Selections #1 - 'if you're good enough, you're old enough'
Did you hear the one about the sitting MP who nearly got deselected in favour of the local party's youth officer?
Washington and Sunderland West, one of Labour's safest seats, selected its MP recently. Due to boundary changes, Sharon Hodgson, who currently represents just under half the seat, had to seek selection in a ballot of all members.
Contrary to early predictions, though, the main challenge came not from any of the local councillors or from the full time GMB trade union official, but from the local youth officer, Bridget Philipson. Bridget grew up in Washington, and after going to university at Oxford had come back to work for a local charity.
As well as spending time meeting with as many members as possible, and setting out ideas for building up a strong campaigning with a bigger membership and in touch with the local community, Bridget set out her ideas on some of the big issues facing the area and her ideas for what to do, on issues such as council housing, local transport, changing the welfare system to support families better, support for ex-servicemen and support for people with drug and alcohol addiction. These themes inevitably found their way into the leaflets of the other candidates a few days after she mentioned them.
Despite all the advantages that come from being an incumbent MP or from the support of a trade union, the final result ended up with Bridget securing 83 votes to 120 for Sharon Hodgson. The other four candidates between them got fewer than 30. It was even closer than that makes it look, because the third placed candidate had been encouraging her supporters to make Bridget their second preference. If it hadn't been for the understandable desire for many members not to deselect a current MP, Bridget would certainly have won.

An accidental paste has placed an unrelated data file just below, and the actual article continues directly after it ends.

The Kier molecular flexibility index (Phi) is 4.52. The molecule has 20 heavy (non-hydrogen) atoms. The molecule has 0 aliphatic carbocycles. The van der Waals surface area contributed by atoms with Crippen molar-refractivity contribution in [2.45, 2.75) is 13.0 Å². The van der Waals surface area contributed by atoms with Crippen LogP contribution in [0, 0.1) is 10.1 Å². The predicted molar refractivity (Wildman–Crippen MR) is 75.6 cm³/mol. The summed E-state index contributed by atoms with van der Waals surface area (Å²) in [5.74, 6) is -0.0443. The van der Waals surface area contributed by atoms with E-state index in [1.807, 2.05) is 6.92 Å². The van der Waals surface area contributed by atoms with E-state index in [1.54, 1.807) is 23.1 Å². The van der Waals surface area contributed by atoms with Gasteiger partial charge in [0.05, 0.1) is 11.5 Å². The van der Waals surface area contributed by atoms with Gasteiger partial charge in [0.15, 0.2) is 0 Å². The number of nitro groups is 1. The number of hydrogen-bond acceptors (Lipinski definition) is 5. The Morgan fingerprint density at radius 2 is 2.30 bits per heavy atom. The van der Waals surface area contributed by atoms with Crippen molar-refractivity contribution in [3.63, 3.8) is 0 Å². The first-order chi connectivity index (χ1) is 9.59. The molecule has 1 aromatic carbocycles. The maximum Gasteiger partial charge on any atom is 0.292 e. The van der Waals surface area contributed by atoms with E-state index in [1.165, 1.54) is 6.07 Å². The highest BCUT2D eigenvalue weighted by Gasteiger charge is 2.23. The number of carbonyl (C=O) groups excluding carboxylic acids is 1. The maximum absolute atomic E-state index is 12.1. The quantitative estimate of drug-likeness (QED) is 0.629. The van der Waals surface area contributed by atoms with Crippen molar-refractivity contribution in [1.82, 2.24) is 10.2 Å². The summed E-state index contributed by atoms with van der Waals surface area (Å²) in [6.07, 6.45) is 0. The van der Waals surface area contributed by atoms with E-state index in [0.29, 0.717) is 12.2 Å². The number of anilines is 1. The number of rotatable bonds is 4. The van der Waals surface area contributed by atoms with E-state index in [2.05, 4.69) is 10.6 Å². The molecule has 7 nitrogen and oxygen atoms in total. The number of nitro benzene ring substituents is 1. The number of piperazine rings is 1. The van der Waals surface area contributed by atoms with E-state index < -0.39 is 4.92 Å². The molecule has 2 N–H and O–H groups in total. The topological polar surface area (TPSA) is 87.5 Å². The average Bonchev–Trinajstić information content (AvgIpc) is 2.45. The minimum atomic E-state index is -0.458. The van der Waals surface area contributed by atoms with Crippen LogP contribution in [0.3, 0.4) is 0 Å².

The typical ways of becoming a Labour MP are either to spend time in London getting to know the movers and shakers before being parachuted into a safe Labour seat, or to serve your time in an area and wait for your turn.
It's really heartening to see someone seeking selection in the area that they grew up, campaigning on their ideas for the area and do so well. Hopefully, one of the other seats in the North East will be lucky enough to have Bridget as their MP when there is next a vacancy, and other people who are thinking about trying to become a Labour MP in the future will adopt this sort of approach.